U.S. Release Date:
June 8, 2007
Distributor: Warner Bros.
Director: Steven Soderbergh
Writer: Brian Koppelman, David Levien
Producer: Gregory Jacobs (executive)
Composer: David Holmes
Cast: George Clooney, Brad Pitt, Matt Damon, Andy Garcia, Don Cheadle, Bernie Mac, Casey Affleck, Scott Caan, Carl Reiner, Elliott Gould, Ellen Barkin, Al Pacino
Running Time: 1 hour and 53 minutes
MPAA Rating: PG-13 (brief sensuality)
Having missed the first two of Steven Soderbergh's series (based on the 1960 Rat Pack original Ocean's Eleven), and without much enthusiasm for its blank stars, expectations for Ocean's Thirteen were less than sensational.
But this lightweight Las Vegas criminal caper is a breeze, tossing out humorous lines from a parade of familiar players executing a sting with a Robin Hood theme. Besides the usual cast—Matt Damon, Brad Pitt, George Clooney and many others—there's the typical show of cards, cads and high stakes.
There's also Oprah Winfrey, competing with Jay Leno as Tinseltown's most overexposed product placement, and, principally, Al Pacino and Ellen Barkin as targets of Danny Ocean's (Clooney) latest scheme. Ocean takes on Mr. Pacino—refreshingly restrained as big shot casino owner Willy Bank—for strong-arming his mentor (Elliott Gould).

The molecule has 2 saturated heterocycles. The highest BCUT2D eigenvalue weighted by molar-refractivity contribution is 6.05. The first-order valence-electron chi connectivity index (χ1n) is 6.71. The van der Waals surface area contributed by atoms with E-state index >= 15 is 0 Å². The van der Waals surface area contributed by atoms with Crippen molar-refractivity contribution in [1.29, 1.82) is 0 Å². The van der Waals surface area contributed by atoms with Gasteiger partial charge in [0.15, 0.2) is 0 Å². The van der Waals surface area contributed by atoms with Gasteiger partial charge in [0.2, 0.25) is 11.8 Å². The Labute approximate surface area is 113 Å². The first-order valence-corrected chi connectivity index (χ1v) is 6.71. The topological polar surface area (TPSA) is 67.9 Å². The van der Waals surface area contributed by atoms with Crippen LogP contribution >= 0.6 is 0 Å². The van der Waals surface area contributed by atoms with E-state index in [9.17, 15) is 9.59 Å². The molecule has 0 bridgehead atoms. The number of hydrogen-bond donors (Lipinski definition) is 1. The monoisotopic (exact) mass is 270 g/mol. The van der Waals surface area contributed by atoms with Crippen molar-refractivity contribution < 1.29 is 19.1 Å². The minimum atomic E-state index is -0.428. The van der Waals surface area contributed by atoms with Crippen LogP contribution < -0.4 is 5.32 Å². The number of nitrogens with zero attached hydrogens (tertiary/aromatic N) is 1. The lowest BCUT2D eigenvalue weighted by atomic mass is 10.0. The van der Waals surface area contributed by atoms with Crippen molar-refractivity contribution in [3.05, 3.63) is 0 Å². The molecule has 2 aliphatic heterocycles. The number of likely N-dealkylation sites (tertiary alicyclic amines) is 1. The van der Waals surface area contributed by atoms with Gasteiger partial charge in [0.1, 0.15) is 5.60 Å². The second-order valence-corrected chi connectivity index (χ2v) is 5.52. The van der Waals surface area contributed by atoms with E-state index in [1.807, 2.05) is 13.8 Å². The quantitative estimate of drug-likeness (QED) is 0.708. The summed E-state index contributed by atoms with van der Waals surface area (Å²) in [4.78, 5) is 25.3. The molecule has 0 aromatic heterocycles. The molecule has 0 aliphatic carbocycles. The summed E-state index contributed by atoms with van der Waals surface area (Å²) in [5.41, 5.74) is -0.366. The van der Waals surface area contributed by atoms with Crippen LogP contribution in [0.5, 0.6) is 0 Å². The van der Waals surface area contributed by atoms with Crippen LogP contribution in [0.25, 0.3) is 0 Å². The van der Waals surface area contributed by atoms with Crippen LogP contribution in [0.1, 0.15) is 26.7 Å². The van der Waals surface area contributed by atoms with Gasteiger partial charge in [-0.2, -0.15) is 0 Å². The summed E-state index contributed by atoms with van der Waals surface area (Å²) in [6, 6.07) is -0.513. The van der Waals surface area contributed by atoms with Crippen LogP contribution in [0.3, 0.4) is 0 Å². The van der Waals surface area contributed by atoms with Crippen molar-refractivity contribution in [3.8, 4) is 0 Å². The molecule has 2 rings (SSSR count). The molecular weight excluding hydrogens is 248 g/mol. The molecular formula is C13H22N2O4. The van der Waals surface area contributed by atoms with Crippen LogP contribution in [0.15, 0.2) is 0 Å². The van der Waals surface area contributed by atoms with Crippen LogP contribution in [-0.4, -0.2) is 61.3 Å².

Mr. Pacino's Sea of Love co-star, Barkin, starts out promisingly as Willy Bank's tough-talking efficiency dame, but she's ultimately reduced to a pair of goosey gams, falling over Matt Damon, masked as a tool named Lenny Pepperidge in a prosthetic nose. It's one of probably 13 angles that dovetail to the big kill.
The set-up's most of the movie, which unfolds like an overlong television episode with less emphasis on characterization, and the aim is to score a hit on Willy Bank's corrupt casino during opening night, snatch some diamonds and pocket the change for charity. Or something like that—sometimes it doesn't make sense.
With split screens, a jazz pop soundtrack, an elevator shaft like a motor speedway, private jets, prostitutes and Andy Garcia's dandy underwriting the operation, Ocean's Thirteen is as silly and glitzy as it sounds. As a fake travel reviewer, eighty-something Carl Reiner upstages everyone.
There's more scam than gamble in this version of Las Vegas and a computer-generated casino looks like a mangled canister of Pringles—or something designed by Frank Gehry—and the goodwill thieves aren't too good not to threaten the wife and kids.
Not as cool as Ocean's originals Dean Martin, Sammy Davis, Jr. and Frank Sinatra, the fleeting Ocean's Thirteen is cool enough.
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